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  9. Imposing your beliefs on students is wrong. Social justice is about challenging students to think about the world they live in and the inequalities that exist within it. I would suggest you read the links I provided earlier if you're interested in learning more.

    There's not much more I can say on this topic. If you want to continue this conversation you can reach me on twitter (as that's where I assume you found this blog). Twitter allows a public dialogue to take place, which will allow other talented educators to help you with your questions.

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  10. Hi Dan. Actually I stumbled upon your blog through a google search on social justice as I was trying to gain a deeper understanding of the term.

    Is social justice just a friendlier term for Socialism

    I believe, we as educators, need to prepare students with important skills that will allow them to live decent life as adults. Students need to learn to ask questions the proper way. For instance, the black block questions authority, yet do it in a destructive, unproductive manner. We can't through stones at the windows of those we disagree with. Does a chemist need to understand chemistry or how to question authority.

    Are many people rich because they have (had) the drive and determination to succeed?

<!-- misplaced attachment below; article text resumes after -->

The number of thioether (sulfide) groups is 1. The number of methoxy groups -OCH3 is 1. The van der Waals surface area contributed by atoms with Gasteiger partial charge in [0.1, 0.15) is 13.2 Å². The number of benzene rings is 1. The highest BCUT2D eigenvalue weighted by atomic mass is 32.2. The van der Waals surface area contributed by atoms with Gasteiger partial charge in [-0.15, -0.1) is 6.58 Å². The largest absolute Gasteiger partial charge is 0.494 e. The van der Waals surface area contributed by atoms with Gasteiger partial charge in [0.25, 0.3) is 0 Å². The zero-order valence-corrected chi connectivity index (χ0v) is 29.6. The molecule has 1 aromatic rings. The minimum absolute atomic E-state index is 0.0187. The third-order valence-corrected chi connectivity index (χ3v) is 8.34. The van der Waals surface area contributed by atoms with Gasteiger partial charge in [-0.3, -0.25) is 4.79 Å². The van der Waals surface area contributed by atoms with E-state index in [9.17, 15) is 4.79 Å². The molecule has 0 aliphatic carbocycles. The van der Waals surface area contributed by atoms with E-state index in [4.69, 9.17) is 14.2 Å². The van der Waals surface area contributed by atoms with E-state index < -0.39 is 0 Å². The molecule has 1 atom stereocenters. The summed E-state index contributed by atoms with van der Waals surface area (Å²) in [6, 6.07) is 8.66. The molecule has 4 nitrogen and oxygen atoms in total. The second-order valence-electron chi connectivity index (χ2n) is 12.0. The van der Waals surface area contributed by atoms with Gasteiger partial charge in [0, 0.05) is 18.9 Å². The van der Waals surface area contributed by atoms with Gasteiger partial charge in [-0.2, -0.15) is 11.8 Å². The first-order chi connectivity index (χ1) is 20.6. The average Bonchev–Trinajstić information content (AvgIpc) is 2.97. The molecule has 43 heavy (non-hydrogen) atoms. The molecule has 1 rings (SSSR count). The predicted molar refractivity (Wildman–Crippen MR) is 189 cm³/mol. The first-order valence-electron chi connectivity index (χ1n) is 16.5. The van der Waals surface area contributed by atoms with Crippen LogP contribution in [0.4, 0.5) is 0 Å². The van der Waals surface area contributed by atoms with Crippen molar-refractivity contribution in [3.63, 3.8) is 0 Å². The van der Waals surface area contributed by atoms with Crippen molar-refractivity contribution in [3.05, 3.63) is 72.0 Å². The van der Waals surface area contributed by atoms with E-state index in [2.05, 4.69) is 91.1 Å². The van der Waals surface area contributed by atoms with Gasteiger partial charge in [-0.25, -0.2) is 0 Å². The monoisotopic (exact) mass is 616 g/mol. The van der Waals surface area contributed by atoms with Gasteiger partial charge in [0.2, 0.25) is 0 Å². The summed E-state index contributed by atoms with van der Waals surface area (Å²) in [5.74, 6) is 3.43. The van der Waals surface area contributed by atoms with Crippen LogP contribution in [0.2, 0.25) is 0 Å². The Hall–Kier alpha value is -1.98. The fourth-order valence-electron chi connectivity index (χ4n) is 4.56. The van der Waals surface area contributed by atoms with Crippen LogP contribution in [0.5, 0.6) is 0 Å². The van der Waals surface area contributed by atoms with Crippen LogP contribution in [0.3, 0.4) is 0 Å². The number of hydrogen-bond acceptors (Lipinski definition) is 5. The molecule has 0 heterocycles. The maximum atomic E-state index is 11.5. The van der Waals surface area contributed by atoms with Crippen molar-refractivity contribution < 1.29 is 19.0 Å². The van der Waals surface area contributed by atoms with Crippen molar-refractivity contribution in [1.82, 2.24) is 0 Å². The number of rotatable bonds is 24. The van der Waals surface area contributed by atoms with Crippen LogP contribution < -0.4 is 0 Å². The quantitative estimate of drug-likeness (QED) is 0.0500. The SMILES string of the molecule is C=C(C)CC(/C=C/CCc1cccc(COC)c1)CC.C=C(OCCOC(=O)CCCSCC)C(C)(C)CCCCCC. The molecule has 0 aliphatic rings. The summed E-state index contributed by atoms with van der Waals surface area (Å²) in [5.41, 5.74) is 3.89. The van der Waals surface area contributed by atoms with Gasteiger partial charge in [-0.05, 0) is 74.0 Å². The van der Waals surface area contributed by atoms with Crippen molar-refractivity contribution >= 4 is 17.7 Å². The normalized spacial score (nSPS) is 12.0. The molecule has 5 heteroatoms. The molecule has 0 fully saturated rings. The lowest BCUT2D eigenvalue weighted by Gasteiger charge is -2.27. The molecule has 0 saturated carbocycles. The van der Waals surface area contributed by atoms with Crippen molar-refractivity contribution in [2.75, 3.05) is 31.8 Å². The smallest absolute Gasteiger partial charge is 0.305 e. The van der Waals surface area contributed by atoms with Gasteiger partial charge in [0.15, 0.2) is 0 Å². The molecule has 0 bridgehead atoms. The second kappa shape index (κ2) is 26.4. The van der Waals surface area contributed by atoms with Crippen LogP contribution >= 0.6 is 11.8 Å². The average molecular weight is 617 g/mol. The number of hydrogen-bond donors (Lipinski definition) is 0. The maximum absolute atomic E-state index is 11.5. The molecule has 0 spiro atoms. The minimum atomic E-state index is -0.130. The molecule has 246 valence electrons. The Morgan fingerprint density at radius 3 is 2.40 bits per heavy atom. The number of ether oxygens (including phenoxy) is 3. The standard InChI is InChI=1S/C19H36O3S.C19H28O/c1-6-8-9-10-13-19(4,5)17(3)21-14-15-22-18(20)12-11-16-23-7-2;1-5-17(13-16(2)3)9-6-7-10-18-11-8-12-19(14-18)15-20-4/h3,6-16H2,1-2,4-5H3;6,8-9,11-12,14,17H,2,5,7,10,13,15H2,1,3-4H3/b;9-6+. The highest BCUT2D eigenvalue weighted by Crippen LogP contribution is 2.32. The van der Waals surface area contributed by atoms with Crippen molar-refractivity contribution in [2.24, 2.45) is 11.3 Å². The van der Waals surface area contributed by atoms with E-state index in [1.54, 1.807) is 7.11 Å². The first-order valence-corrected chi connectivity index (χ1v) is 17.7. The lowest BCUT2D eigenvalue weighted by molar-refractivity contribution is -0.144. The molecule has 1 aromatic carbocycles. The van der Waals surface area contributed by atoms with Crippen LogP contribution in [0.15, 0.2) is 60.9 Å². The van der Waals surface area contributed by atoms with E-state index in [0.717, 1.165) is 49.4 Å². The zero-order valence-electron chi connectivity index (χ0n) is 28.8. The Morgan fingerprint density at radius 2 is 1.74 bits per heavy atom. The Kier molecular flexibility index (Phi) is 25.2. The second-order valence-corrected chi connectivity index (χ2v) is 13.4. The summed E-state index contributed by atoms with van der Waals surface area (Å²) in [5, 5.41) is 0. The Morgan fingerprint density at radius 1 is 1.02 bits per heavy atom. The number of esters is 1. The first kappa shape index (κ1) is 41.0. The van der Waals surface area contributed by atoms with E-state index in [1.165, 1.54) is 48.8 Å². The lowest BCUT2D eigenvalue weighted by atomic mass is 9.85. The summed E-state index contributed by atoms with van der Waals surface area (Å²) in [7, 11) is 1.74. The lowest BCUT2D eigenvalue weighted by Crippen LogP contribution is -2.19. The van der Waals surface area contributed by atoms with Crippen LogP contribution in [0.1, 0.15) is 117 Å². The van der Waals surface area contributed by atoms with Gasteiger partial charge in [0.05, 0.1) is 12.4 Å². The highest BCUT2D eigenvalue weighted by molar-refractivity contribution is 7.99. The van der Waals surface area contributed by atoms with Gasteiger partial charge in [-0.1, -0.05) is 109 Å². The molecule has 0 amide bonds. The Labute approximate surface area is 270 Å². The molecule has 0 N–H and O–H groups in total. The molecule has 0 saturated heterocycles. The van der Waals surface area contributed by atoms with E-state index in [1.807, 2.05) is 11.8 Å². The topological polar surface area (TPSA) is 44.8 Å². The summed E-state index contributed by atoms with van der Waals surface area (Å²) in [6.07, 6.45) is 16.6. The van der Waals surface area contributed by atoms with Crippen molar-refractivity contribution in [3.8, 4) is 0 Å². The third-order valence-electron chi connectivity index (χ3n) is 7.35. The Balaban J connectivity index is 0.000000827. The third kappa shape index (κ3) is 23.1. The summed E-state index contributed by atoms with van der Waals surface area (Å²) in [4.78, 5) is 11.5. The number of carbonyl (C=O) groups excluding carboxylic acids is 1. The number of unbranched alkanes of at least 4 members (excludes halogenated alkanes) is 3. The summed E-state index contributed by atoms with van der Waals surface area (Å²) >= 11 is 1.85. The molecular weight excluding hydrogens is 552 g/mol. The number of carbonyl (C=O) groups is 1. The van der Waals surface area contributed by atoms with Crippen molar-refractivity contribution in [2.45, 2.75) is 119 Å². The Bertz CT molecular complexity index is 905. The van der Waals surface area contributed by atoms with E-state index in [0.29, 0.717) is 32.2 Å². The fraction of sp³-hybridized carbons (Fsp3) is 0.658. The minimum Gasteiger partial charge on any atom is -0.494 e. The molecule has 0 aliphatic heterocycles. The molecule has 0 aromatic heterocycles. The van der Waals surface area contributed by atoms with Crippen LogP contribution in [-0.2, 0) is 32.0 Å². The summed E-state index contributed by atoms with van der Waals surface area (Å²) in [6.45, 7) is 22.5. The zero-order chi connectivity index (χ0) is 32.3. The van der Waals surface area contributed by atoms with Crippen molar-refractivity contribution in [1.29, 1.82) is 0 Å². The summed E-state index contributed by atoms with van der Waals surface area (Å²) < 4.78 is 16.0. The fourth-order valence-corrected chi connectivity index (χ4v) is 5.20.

An NHL hockey player earns more money than me. I'm fine with that because there is a high demand for NHL caliber hockey players.Some teachers I talk to feel it is wrong for athletes to make that much. I disagree with them.

    Dan, do you believe if all things were perfect, that any student could achieve the status of a medical doctor?

    Jason Cantanella

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  11. * Sorry, I meant to say "throw" stones.

    Jason Cantanelal

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  12. I'm disappointed that by were unable to answer my question, Dan. I guess you want the comments section of your little blog here to be an echo chamber. I understand. You do not welcome differing opinions. However, It really makes me wonder how fair and unbiased you really are in the classroom, and how readily you accept opinions that differ from yours. I'm disappointed.

    Jason Cantanella